Sweetener turns sour amid high prices

Smuggling of sugar to Afghanistan has also contributed significantly to the increase in prices

​ Our Correspondents September 03, 2023



As the prices of electricity and petrol escalate, consumers are now faced with another blow as the price of sugar experiences an unabated rise, feeding the black market amid reports of smuggling and hoarding.

The continuous surge in the price of sugar has led to an increase in the prices of sweets, bakery items, and other sugar-based products by Rs200 per kg in several parts of the country.

In Rawalpindi, the sudden surge in sugar prices has caused prices to reach Rs190 per kg in the inner city and Rs195 per kg in the suburbs. In the wholesale market, a 50 kg bag of sugar has now climbed to Rs9050.

Sources said that despite the alarming increase, the 60 price control magistrates of Rawalpindi district appear to be powerless in regulating the soaring sugar prices. Furthermore, the supply of sugar in and around Rawalpindi city is also dwindling.

Read Sugar price increase blamed on smuggling

Salim Parvez Butt, president of the Central Grocery Merchant Association, expressed concern over the rising wholesale prices, stating that they are now selling sugar for Rs190 per kg and Rs9050 per bag to cover the costs of transportation, loading, and unloading.

There is a fear that retail prices may reach as high as Rs200.

"We cannot purchase expensive sugar and sell it at a cheaper rate," he argued.

The price of sugar is expected to rise even further next week when the new wholesale price is set on Monday, September 4.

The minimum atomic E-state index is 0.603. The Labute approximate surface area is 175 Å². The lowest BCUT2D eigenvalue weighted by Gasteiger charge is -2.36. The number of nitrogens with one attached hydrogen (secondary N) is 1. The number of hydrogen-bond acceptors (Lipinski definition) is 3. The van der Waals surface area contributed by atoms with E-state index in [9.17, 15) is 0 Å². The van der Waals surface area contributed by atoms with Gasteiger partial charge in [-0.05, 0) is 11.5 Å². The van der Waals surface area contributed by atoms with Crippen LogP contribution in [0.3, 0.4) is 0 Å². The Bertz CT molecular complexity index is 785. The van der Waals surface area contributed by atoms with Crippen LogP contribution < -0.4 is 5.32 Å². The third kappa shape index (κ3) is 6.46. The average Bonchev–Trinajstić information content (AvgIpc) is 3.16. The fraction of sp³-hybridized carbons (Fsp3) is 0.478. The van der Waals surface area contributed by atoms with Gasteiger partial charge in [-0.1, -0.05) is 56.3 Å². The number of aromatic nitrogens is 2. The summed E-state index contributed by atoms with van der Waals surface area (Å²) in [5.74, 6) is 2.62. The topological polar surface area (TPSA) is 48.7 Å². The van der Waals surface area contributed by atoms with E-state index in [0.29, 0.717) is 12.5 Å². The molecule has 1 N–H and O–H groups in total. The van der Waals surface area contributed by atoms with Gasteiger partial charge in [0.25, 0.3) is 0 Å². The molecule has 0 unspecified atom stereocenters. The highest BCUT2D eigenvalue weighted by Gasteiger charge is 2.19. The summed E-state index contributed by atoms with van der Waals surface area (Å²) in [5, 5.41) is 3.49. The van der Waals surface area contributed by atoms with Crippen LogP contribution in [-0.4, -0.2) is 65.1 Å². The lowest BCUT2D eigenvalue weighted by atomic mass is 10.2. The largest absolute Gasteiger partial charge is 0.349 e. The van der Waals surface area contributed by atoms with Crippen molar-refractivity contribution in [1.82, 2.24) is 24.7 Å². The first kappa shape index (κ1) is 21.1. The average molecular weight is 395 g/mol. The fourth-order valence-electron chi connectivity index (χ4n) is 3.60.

In Peshawar, the price of sugar has already surged to Rs200 per kg, with a sack of sugar reaching a staggering price of Rs9,500. The price of sugar is increasing at an alarming rate, leaving consumers in a state of distress.

Traders involved in the sugar business, however, have managed to profit off of the old stock due to the continuous increase in prices. The black market for sugar has also begun to thrive.

Sources have revealed that big investors have started investing in sugar, as well as the dollar, due to the further increase in sugar prices. Traders have stockpiled millions of rupees worth of sugar in anticipation of even higher prices.

The smuggling of sugar to Afghanistan has also contributed significantly to the increase in prices.

Efforts by the Economic Coordination Committee (ECC) to curb the hoarding and smuggling of sugar have proven to have little effect, with consumers bearing the brunt of these rising rates.

Frustration has been building among consumers, who feel let down by the current government as they not only face a Rs20 per litre increase in petroleum products but also witness the consistent depreciation of the rupee against the dollar.

Market traders suspect that large quantities of sugar are being smuggled to Afghanistan through informal channels, followed by hoarding and speculation. These rising prices come as a shock, given that the country's sugar stocks currently stand at 2.27 million tonnes.

During the fiscal year 23, Pakistan managed to export 215,751 tonnes of sugar, generating $104 million. However, there were no exports during the previous fiscal year. In July alone, exports amounted to 5,542 tonnes, earning $3.4 million, compared to zero exports in the same period last year.


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